For years, my most unforgettable moments were ones where I made errors — blunders, screw-ups, super embarrassing moments.
Actions that provoked major shame attacks, either then or later. Sort of like going out in public with my fly open, or getting into a particularly stupid argument with someone I really cared about.
If I sit down and sift through my memory, I can find, still, a few times I really wish hadn’t happened. Not too many: when I find one that still gives me a shame-shudder, I try to rectify the past. It isn’t always possible, but I can try.
In AA or other 12-step groups, people are instructed—well, it’s “suggested,” but it’s closer to a requirement—to take a “fearless moral inventory” of themselves. This is a good thing to do. But, it almost always focuses on the negative side of the personality.
Things like siphoned gas, stolen money, illicit affairs, lies told to important people, bad scenes that have been engaged in, cheating. Once the group member has finished writing the inventory it’s then shared “with God and another human being,” and the person then asks that God remove the character faults that caused the behavior.
Confession really is good for the soul. When I did it, a big chunk of shameful memories lifted off my shoulders.
Unfortunately, it also provided me with a chance to dig back into all that dark stuff, and remind myself what a schmuck I’d been and might still be. I’ve seen people get into loops, where they just kept digging up all that past history.
I asked a local pastor to listen to my inventory. She told me to also provide a list of my strengths and good things I’d done.
Good things? There were a few—but I had to work to remember them.
Later, a friend in AA suggested I make a list of all the good things people had told me about myself. As I made the list I was to visualize the person actually speaking to me.
“Listen,” my friend said, “If you’re anything like me, you remember most all of the bad stuff about yourself, but forget the good stuff people see in you.”
He was right. I had—and yet have, but to a lesser degree—incredible skills at dissing myself. I’ve written about how it’s still a struggle to do affirmations.
Affirmations go against the way I was raised. I was taught we’re basically sinners before anything else.
There was some reason, on some level, that I deserved to be born with brittle bones and later get polio. It was a variant of the concept of Original Sin.
I was “tarred with the same brush” as my father, “penny- wise, pound-foolish,” and dozens of other things. Thinking about my good points would lead to self-pride. I had to always be on guard against my dark side. I would need to constantly practice self-
The problem was this: the more energy I put into guarding against my dark side, the stronger that squashed-down part got. And it always broke through: always.
Talking with people, I learned a lot of us heard—and believed—this sort of junk. Maybe thinking good of oneself does cause self-pride in some people, but considering I started from deep down in a pit of self-loathing, anything that got my head up to ground-level was a major help.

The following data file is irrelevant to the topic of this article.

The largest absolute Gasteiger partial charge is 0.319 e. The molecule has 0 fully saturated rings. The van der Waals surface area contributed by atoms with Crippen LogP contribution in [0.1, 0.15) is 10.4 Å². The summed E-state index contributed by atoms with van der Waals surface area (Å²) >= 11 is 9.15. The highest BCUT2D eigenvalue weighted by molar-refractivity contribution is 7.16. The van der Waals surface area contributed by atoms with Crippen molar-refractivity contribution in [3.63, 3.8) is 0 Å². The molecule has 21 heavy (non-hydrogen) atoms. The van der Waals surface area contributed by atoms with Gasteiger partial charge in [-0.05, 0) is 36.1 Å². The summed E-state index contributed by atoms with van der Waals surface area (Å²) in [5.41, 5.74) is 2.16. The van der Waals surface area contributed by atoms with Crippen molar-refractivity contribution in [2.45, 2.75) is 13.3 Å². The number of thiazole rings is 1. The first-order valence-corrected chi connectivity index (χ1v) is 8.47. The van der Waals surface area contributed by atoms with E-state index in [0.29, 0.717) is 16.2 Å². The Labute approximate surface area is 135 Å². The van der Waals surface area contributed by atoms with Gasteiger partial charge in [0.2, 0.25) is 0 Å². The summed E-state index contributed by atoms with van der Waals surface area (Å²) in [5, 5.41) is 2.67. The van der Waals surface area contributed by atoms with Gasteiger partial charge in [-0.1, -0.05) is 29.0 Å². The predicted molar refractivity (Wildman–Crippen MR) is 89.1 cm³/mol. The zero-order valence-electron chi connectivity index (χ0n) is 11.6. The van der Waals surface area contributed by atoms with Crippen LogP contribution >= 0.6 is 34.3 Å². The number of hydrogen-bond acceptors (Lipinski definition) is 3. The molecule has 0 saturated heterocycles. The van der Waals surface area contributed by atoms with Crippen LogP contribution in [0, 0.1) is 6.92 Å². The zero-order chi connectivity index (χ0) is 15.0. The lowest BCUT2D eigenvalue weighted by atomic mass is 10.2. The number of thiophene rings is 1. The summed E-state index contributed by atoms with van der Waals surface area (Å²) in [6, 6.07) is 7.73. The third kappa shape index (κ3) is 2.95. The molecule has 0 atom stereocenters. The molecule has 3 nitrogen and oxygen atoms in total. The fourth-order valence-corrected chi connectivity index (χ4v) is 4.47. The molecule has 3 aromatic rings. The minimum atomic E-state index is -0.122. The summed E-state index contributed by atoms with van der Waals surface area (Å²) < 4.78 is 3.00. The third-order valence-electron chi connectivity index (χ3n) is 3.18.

Why smash an ego— which is really self-confidence—that only half-exists?
By seeing myself as a very flawed person, I needed outside help. Authorities. That, in my family, was D. Arch, my maternal grandfather. He had the answers I needed. In truth, though, he had the answers he wanted me to need, because it would be to his greater glory.
My situation wasn’t unique. Like I said I’ve talked to dozens of people who had childhoods that were a long long way from what’s considered “normal.” They also had the same kind of messed-up bossy parent figures. And after growing up they found a lot of replacement authority figures.
When we think of ourselves as seriously flawed people, we can’t trust ourselves: we have to rely on outside authorities. You can see it on a daily basis: TV is stuffed with stuffed-up experts and psychological gurus overflowing with solutions for other people.
Preachers hand us old-time stories as laws on how everybody should think and act. In dictatorships, Big Bosses tell the people how they should view reality, behave, and, again, what they should think.
Almost none of the authorities tell us the truth about themselves.
The last thing they want to do is reveal their own fears and flaws, problems, unanswered questions. If they did, then we might not trust them as all-knowing. Experts are supposed to know everything about their field of knowledge.
Here I am, though, not too many years from
turning seventy, and I’m still learning about so many things: relationships, politics, spirituality, history, even myself.
Every day is one of discovery. What I thought I knew five years ago isn’ t necessarily wha
t I know today. If I depended on authorities, I wouldn’t have to worry: they’d tell me if I was right or wrong. Don’t worry and just follow directions.
Living, though, is such an on-going education that the lessons—for me, anyhow—have never stopped. Neither have the questions, right. I’m never absolutely certain, so there are always questions. I have to make choices about the questions: are they worth asking? Are they important? And what seem to be the answers—do they match or resonate with my experiences and knowledge?
I have to trust myself, and I have to look back on my own life in order to discern the answers. There are always more questions than answers. That’s what the journey is all about, when I get right down to it: trusting in my self.
Not authorities or books or other people laying down who I am or should be.